Likewise it's behind an arrow so it means that only way to proceed
is to apply something.

`cur cur cur pair ap ?`

`: ((1*a)*(a → b))*(a → (b → c))`

`⊢ c ^ ((1*a)*(a → b))*(a → (b → c))`

So far the search has been deterministic.
It stays deterministic because `b → c`

needs to be applied to something.

`cur cur cur pair ap pair ap ?`

`: ((1*a)*(a → b))*(a → (b → c))`

`⊢ (c ^ ((1*a)*(a → b))*(a → (b → c))) ^ ((1*a)*(a → b))*(a → (b → c))`

Now there's a match in the context.

`cur cur cur pair ap pair ap snd ((1*a)*(b^a)) ?`

`: (c^b)^a`

`⊢ (c ^ ((1*a)*(a → b))*(a → (b → c))) ^ ((1*a)*(a → b))*(a → (b → c))`

And now split.

`cur cur cur pair ap pair ap snd ((1*a)*(b^a)) ((c^f)^g)`

`f = ? : ((1*a)*(a → b))*(a → (b → c))) ⊢ b`

`g = ? : ((1*a)*(a → b))*(a → (b → c))) ⊢ a`

You may see how there's really no reason to apply certain operations. There's a match in the second context.

`g = fst ? ((c^b)^a) : ((1*a)*(a → b)) ⊢ a`

`g = fst (fst (snd 1 a) (b^a)) ((c^b)^a)`

For the first context.

`f = pair ap (fst (snd (1*a) (b^h) ((c^b)^a)))`

`h = ? : ((1*a)*(a → b))*(a → (b → c))) ⊢ a`

`h = g`

The proof in whole is:

`cur cur cur pair ap pair ap snd ((1*a)*(b^a)) ((c^f)^g)`

`f = pair ap (fst (snd (1*a) (b^g)) ((c^b)^a))`

`g = fst (fst (snd 1 a) (b^a)) ((c^b)^a)`

Lets drop some information that's already in the proposition.

`cur cur cur pair ap pair ap snd id ((id^f)^g)`

`f = pair ap (fst (snd id (id^g)) id)`

`g = fst (fst (snd id id) id) id`

And then use de-bruijn indices.

`cur cur cur pair ap pair ap 0 ((id^(pair ap 1 (id^2 id)))^2 id)`

Nice. I think there's likely no other proofs.

Some difficult details remain, but the point was to show that proof focusing is easier to explain in this system.

Lets put the result aside for now. We'll try readback on it later.

## Prolog presentation/Herbrand universe

Since we have proof search, can we model logic programming in this system? Turns out we can, but we don't get the whole thing yet.

Herbrand universe consists of types freely constructed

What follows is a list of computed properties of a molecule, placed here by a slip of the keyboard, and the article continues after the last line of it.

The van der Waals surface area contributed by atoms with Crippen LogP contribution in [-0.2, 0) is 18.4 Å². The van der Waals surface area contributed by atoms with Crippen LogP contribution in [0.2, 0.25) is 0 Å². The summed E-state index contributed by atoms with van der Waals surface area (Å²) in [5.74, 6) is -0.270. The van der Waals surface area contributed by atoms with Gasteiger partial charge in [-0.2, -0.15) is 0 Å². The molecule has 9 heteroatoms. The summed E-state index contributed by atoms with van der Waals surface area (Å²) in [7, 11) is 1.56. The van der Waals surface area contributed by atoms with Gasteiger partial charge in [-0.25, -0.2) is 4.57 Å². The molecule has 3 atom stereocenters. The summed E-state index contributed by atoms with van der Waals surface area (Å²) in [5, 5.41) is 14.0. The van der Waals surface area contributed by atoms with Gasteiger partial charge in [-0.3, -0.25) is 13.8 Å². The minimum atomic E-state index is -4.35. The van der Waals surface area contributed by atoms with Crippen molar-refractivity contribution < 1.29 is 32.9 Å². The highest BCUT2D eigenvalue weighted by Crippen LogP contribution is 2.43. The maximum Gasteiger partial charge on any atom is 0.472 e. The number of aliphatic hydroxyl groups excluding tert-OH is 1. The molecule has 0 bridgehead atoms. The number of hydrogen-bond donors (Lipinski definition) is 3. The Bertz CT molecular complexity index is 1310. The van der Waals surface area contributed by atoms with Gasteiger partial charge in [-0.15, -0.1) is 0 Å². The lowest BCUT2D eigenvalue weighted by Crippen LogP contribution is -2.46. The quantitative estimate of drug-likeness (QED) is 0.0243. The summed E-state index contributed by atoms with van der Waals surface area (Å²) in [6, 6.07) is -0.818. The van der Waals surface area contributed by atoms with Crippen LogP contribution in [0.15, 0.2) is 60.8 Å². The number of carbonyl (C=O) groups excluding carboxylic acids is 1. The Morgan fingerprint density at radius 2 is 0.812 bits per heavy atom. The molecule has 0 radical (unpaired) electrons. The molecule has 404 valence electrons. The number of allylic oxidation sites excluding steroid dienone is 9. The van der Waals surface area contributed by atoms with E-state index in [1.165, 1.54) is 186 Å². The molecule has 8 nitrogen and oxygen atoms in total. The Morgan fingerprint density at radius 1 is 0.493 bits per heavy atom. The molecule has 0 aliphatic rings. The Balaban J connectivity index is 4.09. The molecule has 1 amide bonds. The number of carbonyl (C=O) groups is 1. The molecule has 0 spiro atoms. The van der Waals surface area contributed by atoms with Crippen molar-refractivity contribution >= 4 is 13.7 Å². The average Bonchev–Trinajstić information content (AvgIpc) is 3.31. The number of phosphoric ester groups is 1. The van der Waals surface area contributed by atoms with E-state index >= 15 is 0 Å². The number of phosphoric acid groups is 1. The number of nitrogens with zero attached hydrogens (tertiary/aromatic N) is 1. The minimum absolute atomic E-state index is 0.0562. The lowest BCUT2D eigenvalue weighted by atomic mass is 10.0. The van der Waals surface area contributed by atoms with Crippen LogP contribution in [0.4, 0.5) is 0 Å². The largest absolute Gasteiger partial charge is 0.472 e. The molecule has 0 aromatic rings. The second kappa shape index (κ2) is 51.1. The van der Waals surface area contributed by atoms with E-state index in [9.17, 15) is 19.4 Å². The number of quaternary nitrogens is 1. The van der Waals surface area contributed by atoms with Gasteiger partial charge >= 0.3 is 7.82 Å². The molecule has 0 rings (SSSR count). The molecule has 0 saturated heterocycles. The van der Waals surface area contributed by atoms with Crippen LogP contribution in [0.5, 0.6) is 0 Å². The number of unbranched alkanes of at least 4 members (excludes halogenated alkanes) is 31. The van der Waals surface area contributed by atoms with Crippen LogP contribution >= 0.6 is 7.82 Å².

from a vocabulary of function and constant symbols.
Eg, we'd have types that look like logic program terms. `f(x)`

Now if we take logic expressions as propositions, we can put them into the context. You'd get propositions such as:

`x^(z * w * y) * x^(y * q) ...`

Then put the query to the other side.

`? : context ⊢ query`

It's much more narrow search, only using few transformations. But the thing checks out.

For modeling Prolog we'd need some kind of an equality type and quantifiers into the system.

This has been also something well-known but it's glaringly obvious here.

## Fixed points/strongly connected components

That's all good but as programs all of these structures are terminating. So you'd think that'd make a poor programming language. Such an ugly syntax and programs aren't even terminating. Fortunately things can be broken even further.

To make non-terminating programs, all you need is a fixed point. Fixed point is this kind of a structure:

`fix x^x = x ∘ fix ∘ x^x`

Now if you have a large program made from smaller expressions
that refer to each other, you can group them into strongly connected components.
Then for every component make a product `x`

.
Cut the cyclic references in the context and turn it into `x^x`

.
Then wrap that function into `fix`

.

Overall the context seem like a good tool to pass in references and "link" the program.

## Efficient normalization?

So far the thing I've implemented forms an awful evaluator but it's quite interesting. Type checking is trivial and reduction happens vertically in the structure but it's not substitution and it happens with every structure not just the exponential structures.

The interaction between structures is complicated enough that I got it wrong.

Reduction operators arrange into a chain, but if it's forming a "line", then why reduction is jumping about the structure? Recall the "space" must be empty between the structures to contract it. Behavior of the "pair" is a bit odd as well because it just passes into itself either way even if it's an unit transformation.

## Applications in computer aided design

Aside yielding computational systems, it'd seem these same structures would yield a nice CAD environment.

Products or exponentials could be also graphical primitives and they could be shown on the screen. Now if the language had actual graphical primitives such as points. You could state a point by writing.

`pt - - -`

3 dashes for three values in this case. So this would be a graphical primitive that you can edit on the screen.

Next make three points.

`pair (pair pt - - - pt - - -) pt - - -`

And you make a curve through 3 points.

`curve3pt ∘ pair (pair pt - - - pt - - -) pt - - -`

The program can present you a curve but doesn't need to forget how it was constructed. You can take constructs apart or share points between different curves.

## Readback?

Maybe from there we can get to the last subject for this post. How would you read back these structures?

We have a sketch of an algorithm to encode lambda expressions into this weird format.

`{λx.y} = cur (wr {y})`

`{x y} = pair (ap [x]y)`

`[x y]z = pair (ap [x](y,z))`

`{var 0} = snd ? ?`

`{var n} = fst {var (n-1)} ?`

`[var 0]z = snd ? (unfold z)`

`[var n]z = fst [var (n-1)]z ?`

`unfold x = ? ^ {x}`

`unfold x,y = unfold x^{y}`